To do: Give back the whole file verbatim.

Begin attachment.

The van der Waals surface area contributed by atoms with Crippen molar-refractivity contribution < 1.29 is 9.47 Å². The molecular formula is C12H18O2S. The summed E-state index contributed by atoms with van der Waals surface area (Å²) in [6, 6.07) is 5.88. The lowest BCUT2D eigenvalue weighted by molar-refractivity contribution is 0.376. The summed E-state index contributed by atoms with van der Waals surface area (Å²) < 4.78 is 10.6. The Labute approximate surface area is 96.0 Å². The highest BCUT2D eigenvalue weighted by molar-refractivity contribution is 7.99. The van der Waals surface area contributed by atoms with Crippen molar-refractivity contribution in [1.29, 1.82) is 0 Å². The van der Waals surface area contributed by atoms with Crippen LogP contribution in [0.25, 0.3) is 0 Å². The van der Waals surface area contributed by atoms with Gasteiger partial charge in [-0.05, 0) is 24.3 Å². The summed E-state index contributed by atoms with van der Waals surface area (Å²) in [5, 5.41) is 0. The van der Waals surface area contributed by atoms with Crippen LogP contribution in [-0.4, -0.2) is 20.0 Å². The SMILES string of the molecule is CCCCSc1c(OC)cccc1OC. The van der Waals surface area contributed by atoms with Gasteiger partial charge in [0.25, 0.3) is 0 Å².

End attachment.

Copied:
The van der Waals surface area contributed by atoms with Crippen molar-refractivity contribution < 1.29 is 9.47 Å². The molecular formula is C12H18O2S. The summed E-state index contributed by atoms with van der Waals surface area (Å²) in [6, 6.07) is 5.88. The lowest BCUT2D eigenvalue weighted by molar-refractivity contribution is 0.376. The summed E-state index contributed by atoms with van der Waals surface area (Å²) < 4.78 is 10.6. The Labute approximate surface area is 96.0 Å². The highest BCUT2D eigenvalue weighted by molar-refractivity contribution is 7.99. The van der Waals surface area contributed by atoms with Crippen molar-refractivity contribution in [1.29, 1.82) is 0 Å². The van der Waals surface area contributed by atoms with Crippen LogP contribution in [0.25, 0.3) is 0 Å². The van der Waals surface area contributed by atoms with Gasteiger partial charge in [-0.05, 0) is 24.3 Å². The summed E-state index contributed by atoms with van der Waals surface area (Å²) in [5, 5.41) is 0. The van der Waals surface area contributed by atoms with Crippen LogP contribution in [-0.4, -0.2) is 20.0 Å². The SMILES string of the molecule is CCCCSc1c(OC)cccc1OC. The van der Waals surface area contributed by atoms with Gasteiger partial charge in [0.25, 0.3) is 0 Å².